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Temperatures are soaring, sandals are the new sneakers, and we're responsibly reapplying our sunscreen every few hours. Yep, summer is officially here. But, vigilant sunscreen application isn't the only thing we need to prioritize right now. Hydration is especially important, too.
Staying hydrated should always be a goal since up to 60% of the human body is made up of water, but water consumption is especially crucial in the summer months when we lose more fluid through sweat. While some of us naturally chug water like it's our job, others don't love the taste or, simply, forget to drink it. That's why we consulted a handful of experts to get their best non-boring hydration tips. Here are five ways to stay hydrated beyond refilling your Brita pitcher this summer.
Meet the Expert
- Katie Cavuto, RD is a registered dietitian and executive corporate chef for Saladworks.
- Maya Feller, MS, RD, CDN is a registered dietitian nutritionist and owned of Brooklyn-based Maya Feller Nutrition.
- Dr. Nancy Lin, Ph.D. is a holistic nutritionist, health researcher, wellness coach, and international health educator.
Drink Low-Alcohol or Non-Alcoholic Beer
Alcohol is a known diuretic, meaning it dehydrates you. And while you'll be hard-pressed to find a medical expert who would recommend choosing low-alcohol or non-alcoholic beer over a glass of water, there is some evidence that it can help with hydration.
"There is some evidence that low-alcohol or non-alcoholic beer can positively affect hydration as it lacks the diuretic effects caused by beverages with higher alcohol contents," says Katie Cavuto RD and executive corporate chef for Saladworks. "Plus, the sodium content of low-alcohol or non-alcoholic beer can support repletion of electrolytes. But, of course, water is always best, so having your bottle full and handy is the best way to ensure hydration."
Electrolytes are essential to helping the body absorb water. By adding electrolytes to your water, you can promote hydration in the body. So while you shouldn't necessarily drink less water, you can rest assured that if you're drinking water with electrolytes in it, your body will be hydrated thoroughly. "I like Now Foods' Effer-Hydrate Tablets," says Maya Feller, MS, RD, CDN of the Brooklyn-based Maya Feller Nutrition. "They are a good source of electrolytes like potassium, sodium, magnesium, and calcium that may help our bodies absorb water."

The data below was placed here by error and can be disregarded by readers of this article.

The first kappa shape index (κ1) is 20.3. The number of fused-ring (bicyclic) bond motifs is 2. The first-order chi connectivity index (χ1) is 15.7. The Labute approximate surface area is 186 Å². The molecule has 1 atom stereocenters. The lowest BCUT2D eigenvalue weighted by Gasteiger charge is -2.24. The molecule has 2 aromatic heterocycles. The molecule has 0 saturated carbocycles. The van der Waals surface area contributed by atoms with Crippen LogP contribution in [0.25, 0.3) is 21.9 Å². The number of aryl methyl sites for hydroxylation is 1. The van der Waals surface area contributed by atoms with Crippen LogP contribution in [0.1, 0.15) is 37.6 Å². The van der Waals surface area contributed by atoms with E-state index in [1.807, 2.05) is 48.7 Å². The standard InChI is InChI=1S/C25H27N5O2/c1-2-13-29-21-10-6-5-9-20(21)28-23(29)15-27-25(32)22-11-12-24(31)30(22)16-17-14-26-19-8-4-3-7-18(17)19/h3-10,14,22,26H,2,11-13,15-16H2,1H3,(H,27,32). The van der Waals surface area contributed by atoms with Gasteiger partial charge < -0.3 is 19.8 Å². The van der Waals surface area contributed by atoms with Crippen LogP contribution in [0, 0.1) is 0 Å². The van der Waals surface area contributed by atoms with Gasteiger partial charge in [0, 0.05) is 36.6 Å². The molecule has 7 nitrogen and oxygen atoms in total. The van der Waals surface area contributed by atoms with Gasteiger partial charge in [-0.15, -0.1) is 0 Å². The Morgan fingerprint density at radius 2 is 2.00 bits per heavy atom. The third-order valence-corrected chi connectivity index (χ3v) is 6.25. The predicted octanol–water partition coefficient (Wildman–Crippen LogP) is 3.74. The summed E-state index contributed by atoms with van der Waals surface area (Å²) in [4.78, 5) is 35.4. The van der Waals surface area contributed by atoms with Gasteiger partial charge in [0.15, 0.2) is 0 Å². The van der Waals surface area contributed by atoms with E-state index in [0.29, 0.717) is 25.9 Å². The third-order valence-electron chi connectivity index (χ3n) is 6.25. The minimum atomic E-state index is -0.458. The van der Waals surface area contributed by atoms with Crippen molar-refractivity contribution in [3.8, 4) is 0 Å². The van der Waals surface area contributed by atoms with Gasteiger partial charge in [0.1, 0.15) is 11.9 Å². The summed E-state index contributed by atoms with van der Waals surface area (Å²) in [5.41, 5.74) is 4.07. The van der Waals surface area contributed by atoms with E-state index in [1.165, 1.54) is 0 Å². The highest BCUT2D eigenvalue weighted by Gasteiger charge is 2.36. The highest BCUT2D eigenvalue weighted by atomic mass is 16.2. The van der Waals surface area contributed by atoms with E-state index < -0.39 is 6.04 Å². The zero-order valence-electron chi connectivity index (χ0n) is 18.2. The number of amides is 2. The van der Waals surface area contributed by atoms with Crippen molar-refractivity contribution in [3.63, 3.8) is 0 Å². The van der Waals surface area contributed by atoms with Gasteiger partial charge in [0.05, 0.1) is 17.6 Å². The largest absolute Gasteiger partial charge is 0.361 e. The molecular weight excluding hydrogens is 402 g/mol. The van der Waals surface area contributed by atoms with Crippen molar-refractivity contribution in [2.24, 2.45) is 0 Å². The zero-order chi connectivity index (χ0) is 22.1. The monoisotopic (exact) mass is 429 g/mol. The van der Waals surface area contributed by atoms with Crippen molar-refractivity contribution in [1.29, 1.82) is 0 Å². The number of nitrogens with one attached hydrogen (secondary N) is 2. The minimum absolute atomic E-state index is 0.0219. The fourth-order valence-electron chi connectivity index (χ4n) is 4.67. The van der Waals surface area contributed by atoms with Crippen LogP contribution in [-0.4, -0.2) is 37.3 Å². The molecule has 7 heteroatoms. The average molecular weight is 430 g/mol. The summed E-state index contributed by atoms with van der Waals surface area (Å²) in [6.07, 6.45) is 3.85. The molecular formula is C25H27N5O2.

Make Your Water Taste Better
If you don't like the taste of water, dressing it up can make you look forward to drinking it. "Make herby ice cubes by adding dried or fresh herbs to your ice cubes," suggests Feller. "The herbs add additional nutrients to the water and are major flavor boosters. Basil, parsley, dill are all refreshing."
If you're willing to invest in a quality filter, you may find it's all you need to look forward to drinking water. "I currently love the smooth and delicious taste of water from my Berkey filter," says Feller. "It delivers filtered, purified water that tastes crisp. In addition, these countertop filters remove over 200 contaminants, including bacteria, viruses, heavy metals, and more, ensuring that the water you're drinking is safe and tastes good."
Drink Room Temperature Water in the Morning
As refreshing as it is, it takes longer for the body to absorb ice-cold water. So make it a habit to chug a glass of room temperature water as soon as you wake up in the morning. "Start with a warm cup of water," says Cavuto. "Warm or room temperature water is more hydrating than its ice-cold counterpart."
Prioritize Hydrating Foods
Water isn't the only way to hydrate. There are various hydrating food options out there, many of which are in season in the summer. "Zucchini, squashes, and cucumbers are super high in water content, along with folate, vitamin A, vitamin C, and potassium," says Dr. Nancy Lin, Ph.D. and XPRO for YogaSix GO. "These veggies make summer eating easy, especially as a go-to cool, spiralized noodle salad dish. Try adding pesto or olive oil and aged balsamic to your chilled spiralized salads."
Summer soups are another great option. "Gazpachos are cold soups made by blending raw or lightly cooked veggies," says Dr. Lin. "These refreshing and filling soups allow the body to hydrate in a healthy and savory way."
Cavuto also suggests munching on fresh veggies for extra hydration. "Snack on bell-peppers, celery, and sliced cucumber with your favorite dip alongside some chips," she says. "For a refreshing summer dip, try tzatziki which is made with cucumbers, lemon, and yogurt (another water-dense food). Or flavor your hummus with seasonal ingredients like roasted tomatoes or peppers."
The bottom line is—hydration doesn't have to be boring, and you'll enjoy your summer a lot more if you're not in a constant state of dehydration. So when you're stocking up for your next barbecue or beach day, pick up some electrolyte tablets, and maybe even a low-alcohol beer or two in the name of hydration.